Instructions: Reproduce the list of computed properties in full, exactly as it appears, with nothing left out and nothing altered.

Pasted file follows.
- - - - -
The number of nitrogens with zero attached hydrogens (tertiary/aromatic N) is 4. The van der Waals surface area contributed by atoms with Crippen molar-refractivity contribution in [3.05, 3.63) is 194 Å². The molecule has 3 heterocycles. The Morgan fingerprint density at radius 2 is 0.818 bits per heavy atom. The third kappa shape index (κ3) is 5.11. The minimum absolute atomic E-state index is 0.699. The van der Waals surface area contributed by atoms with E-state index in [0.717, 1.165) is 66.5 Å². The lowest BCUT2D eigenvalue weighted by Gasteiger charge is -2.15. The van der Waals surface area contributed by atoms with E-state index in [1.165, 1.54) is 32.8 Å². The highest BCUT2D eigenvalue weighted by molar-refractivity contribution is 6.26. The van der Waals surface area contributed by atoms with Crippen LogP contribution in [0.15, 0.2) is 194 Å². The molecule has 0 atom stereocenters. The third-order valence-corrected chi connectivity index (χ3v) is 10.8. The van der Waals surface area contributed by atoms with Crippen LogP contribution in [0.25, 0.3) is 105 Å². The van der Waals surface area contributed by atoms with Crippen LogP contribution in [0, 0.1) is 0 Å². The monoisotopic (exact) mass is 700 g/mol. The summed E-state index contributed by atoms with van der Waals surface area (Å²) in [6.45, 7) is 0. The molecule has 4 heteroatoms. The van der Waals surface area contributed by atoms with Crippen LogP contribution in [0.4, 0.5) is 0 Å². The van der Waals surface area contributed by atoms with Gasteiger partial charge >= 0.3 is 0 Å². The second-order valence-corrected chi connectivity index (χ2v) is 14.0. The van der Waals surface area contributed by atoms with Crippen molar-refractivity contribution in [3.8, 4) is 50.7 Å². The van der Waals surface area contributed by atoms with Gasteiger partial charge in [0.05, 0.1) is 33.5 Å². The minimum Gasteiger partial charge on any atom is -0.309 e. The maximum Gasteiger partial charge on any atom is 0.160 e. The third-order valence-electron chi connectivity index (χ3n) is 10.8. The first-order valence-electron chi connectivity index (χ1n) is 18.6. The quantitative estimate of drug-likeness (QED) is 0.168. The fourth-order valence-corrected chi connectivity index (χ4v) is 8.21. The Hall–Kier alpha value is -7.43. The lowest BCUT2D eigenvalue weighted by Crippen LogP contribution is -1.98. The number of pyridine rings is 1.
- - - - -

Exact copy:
The number of nitrogens with zero attached hydrogens (tertiary/aromatic N) is 4. The van der Waals surface area contributed by atoms with Crippen molar-refractivity contribution in [3.05, 3.63) is 194 Å². The molecule has 3 heterocycles. The Morgan fingerprint density at radius 2 is 0.818 bits per heavy atom. The third kappa shape index (κ3) is 5.11. The minimum absolute atomic E-state index is 0.699. The van der Waals surface area contributed by atoms with E-state index in [0.717, 1.165) is 66.5 Å². The lowest BCUT2D eigenvalue weighted by Gasteiger charge is -2.15. The van der Waals surface area contributed by atoms with E-state index in [1.165, 1.54) is 32.8 Å². The highest BCUT2D eigenvalue weighted by molar-refractivity contribution is 6.26. The van der Waals surface area contributed by atoms with Crippen LogP contribution in [0.15, 0.2) is 194 Å². The molecule has 0 atom stereocenters. The third-order valence-corrected chi connectivity index (χ3v) is 10.8. The van der Waals surface area contributed by atoms with Crippen LogP contribution in [0.25, 0.3) is 105 Å². The van der Waals surface area contributed by atoms with Crippen LogP contribution in [0, 0.1) is 0 Å². The monoisotopic (exact) mass is 700 g/mol. The summed E-state index contributed by atoms with van der Waals surface area (Å²) in [6.45, 7) is 0. The molecule has 4 heteroatoms. The van der Waals surface area contributed by atoms with Crippen LogP contribution in [0.4, 0.5) is 0 Å². The van der Waals surface area contributed by atoms with Gasteiger partial charge >= 0.3 is 0 Å². The second-order valence-corrected chi connectivity index (χ2v) is 14.0. The van der Waals surface area contributed by atoms with Crippen molar-refractivity contribution in [3.8, 4) is 50.7 Å². The van der Waals surface area contributed by atoms with Gasteiger partial charge in [0.05, 0.1) is 33.5 Å². The minimum Gasteiger partial charge on any atom is -0.309 e. The maximum Gasteiger partial charge on any atom is 0.160 e. The third-order valence-electron chi connectivity index (χ3n) is 10.8. The first-order valence-electron chi connectivity index (χ1n) is 18.6. The quantitative estimate of drug-likeness (QED) is 0.168. The fourth-order valence-corrected chi connectivity index (χ4v) is 8.21. The Hall–Kier alpha value is -7.43. The lowest BCUT2D eigenvalue weighted by Crippen LogP contribution is -1.98. The number of pyridine rings is 1.